The biggest challenge to seeing these birds fledge isn’t even the technical aspect of the cam: it’s the high chance of the nest being predated or failing prior to fledging. Across the tropics, the rate of nest failure in open cup nesting birds can be 80% or higher! This figure holds for Slate-throated Redstart species that have been studied in other locales, and we can’t know whether this particular nest will survive; however, most birds in the tropics cope with this reality by nesting multiple times within the breeding season, and laying fewer eggs per attempt — literally, not putting all of their eggs in one basket!

This video from the nest in Peru says about itself:

Slate-throated Redstarts Feed Nestlings On A Rainy Day, 9/8/2017

This video from the nest in Peru says about itself:

Slate-throated Redstart Pair Feeds Nestlings, 9/8/2017

New tree species discovery in Peru

Incadendron esseri, photo K. Wurdack and W. Farfan-Rios

From Wake Forest University in the USA:

Hidden Inca treasure: Remarkable new tree genus discovered in the Andes

September 7, 2017

Hidden in plain sight — that’s how researchers describe their discovery of a new genus of large forest tree commonly found, yet previously scientifically unknown, in the tropical Andes.

Researchers from the Smithsonian and Wake Forest University detailed their findings in a study just released in the journal PhytoKeys.

Named Incadendron esseri (literally “Esser’s tree of the Inca”), the tree is a new genus and species commonly found along an ancient Inca path in Peru, the Trocha Unión. Its association with the land of the Inca empire inspired its scientific name.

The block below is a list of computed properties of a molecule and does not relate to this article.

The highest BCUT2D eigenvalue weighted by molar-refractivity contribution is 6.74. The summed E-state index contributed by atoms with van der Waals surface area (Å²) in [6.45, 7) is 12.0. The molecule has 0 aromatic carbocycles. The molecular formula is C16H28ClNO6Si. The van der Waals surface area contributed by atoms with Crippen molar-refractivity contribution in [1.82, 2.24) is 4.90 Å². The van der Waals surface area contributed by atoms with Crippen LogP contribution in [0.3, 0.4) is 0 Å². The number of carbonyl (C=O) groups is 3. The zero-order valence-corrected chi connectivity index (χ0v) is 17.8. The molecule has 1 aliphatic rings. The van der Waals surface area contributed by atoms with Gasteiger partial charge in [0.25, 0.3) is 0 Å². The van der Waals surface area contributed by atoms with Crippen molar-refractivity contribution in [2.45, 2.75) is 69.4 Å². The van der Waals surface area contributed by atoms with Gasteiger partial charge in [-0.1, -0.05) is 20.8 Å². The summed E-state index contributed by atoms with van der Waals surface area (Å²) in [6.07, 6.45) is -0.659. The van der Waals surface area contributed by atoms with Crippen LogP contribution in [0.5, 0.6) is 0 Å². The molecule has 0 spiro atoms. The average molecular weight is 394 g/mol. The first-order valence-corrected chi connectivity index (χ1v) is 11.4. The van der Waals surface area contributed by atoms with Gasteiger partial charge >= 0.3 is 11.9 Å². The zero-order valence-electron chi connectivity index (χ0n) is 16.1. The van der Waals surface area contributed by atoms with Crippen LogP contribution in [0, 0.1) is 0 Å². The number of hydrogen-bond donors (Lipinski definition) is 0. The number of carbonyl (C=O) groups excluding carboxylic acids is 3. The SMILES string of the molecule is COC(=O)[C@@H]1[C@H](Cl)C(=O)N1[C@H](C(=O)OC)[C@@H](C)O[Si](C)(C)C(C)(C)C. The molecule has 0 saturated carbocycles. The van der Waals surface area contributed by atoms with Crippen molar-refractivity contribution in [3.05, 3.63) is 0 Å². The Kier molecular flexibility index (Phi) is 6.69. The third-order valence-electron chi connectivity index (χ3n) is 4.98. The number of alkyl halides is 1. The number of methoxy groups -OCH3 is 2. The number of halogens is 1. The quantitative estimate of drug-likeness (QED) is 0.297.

So how could a canopy tree stretching up to 100 feet tall and spanning nearly two feet in diameter go undetected until now?

“Incadendron tells us a lot about how little we understand life on our planet. Here is a tree that ranges from southern Peru to Ecuador, that is abundant on the landscape, and yet it was unknown. Finding this tree isn’t like finding another species of oak or another species of hickory — it’s like finding oak or hickory in the first place,” said Miles Silman, the Andrew Sabin Family Foundation Presidential Chair in Conservation Biology at Wake Forest.

“This tree perplexed researchers for several years before being named as new. It just goes to show that so much biodiversity is unknown and that obvious new species are awaiting discovery everywhere — in remote ecological plots, as well as in our own backyards,” said Kenneth Wurdack, a botanist with the Smithsonian’s National Museum of Natural History.

The tree belongs to the spurge family, Euphorbiaceae — best known for rubber trees, cassava, and poinsettias — and like many of its relatives, when damaged also bleeds white sap, known as latex, that serves to protect it from insects and diseases.

Its ecological success in a difficult environment suggests more study is needed to find the hidden secrets that are often inherent in newly discovered and poorly known biodiversity.

Currently the Incadendron is common in several research plots under intensive study as part of the Andes Biodiversity and Ecosystem Research Group, an international Andes-to-Amazon ecology program co-founded by Silman.

For nearly 25 years, Silman has worked to gain greater understanding of Andean species distributions, biodiversity, and the response of forest ecosystems to climate and land use changes over time.

“While Incadendron has a broad range along the Andes, it is susceptible to climate change because it lives in a narrow band of temperatures. As temperatures rise, the tree populations have to move up to cooler temperatures,” said Silman.

One of the study’s co-authors, William Farfan-Rios, is a Wake Forest graduate student researching tropical forest dynamics and responses to changing environments along the Andes-to-Amazon elevational gradient. Discovering the Incadendron hits particularly close to home for the Cusco, Peru-native. Not only is the new genus vulnerable to climate change, but it is also threatened by deforestation in nearby areas.

“It highlights the imperative role of parks and protected areas where it grows, such as Manu National Park and the Yanachaga-Chemillén National Park,” he said. “Hopefully our ongoing study of the Incadendron and the intensive long-term forest monitoring will contribute to best practices in reforestation and forest management.”